In fluency building, the therapist helps the youngster build up a complex behavior by teaching each element of that behavior until it is automatic or "fluent," using the ABA approach of behavioral observation, reinforcement, and prompting. Then, the more complex behavior can be built from each of these fluent elements.

Incidental teaching uses the same ideas as discrete trial training, except the goal is to teach behaviors and concepts throughout a youngster’s day-to-day experience, rather than focusing on a specific behavior.

Pivotal response training uses ABA techniques to target crucial skills that are important for many other skills. Thus, if the youngster improves on one of these pivotal skills, improvements are seen in a wide variety of behaviors that were not specifically trained. The idea is that this approach can help the youngster generalize behaviors from a therapeutic setting to everyday settings.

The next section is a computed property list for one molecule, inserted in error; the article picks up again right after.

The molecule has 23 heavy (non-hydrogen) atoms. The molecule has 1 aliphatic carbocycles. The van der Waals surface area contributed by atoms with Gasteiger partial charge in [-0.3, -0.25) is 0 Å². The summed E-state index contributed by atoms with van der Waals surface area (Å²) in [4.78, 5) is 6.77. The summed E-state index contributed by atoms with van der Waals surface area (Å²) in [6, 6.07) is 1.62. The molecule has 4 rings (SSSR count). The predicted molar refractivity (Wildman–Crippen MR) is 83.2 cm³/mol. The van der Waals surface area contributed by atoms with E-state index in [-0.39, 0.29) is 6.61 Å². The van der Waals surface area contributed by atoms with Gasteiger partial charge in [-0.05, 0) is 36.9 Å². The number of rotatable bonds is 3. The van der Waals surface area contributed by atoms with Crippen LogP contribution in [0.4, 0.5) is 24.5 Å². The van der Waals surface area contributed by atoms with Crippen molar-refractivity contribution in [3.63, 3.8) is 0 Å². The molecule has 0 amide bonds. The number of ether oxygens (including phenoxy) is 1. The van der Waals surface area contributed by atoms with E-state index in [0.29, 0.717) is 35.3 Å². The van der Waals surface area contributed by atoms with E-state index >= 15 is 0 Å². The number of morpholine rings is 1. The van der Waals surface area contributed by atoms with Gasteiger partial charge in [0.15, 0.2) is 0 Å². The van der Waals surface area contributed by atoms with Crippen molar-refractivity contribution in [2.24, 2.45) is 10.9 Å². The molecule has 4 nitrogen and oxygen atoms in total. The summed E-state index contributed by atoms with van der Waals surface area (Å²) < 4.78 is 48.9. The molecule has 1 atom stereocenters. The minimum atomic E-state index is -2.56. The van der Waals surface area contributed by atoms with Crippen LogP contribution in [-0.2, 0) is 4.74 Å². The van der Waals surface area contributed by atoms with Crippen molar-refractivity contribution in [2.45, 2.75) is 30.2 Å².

Lastly, an ABA-related approach for teaching language and communication is called verbal behavior or VB for short. In VB, the therapist analyzes the youngster’s language skills, then teaches and reinforces more useful and complex language skills.

Social and behavioral skills can be taught, even to profoundly autistic kids, through the ABA method. Many - if not most – young people who receive ABA training learn to behave appropriately at least some of the time, and some even lose their Aspergers diagnosis after a few years of intensive therapy.


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5 comments:

  1. There are so many social issues with AS kids.

    Some kids with AS have high levels of social anxiety. So the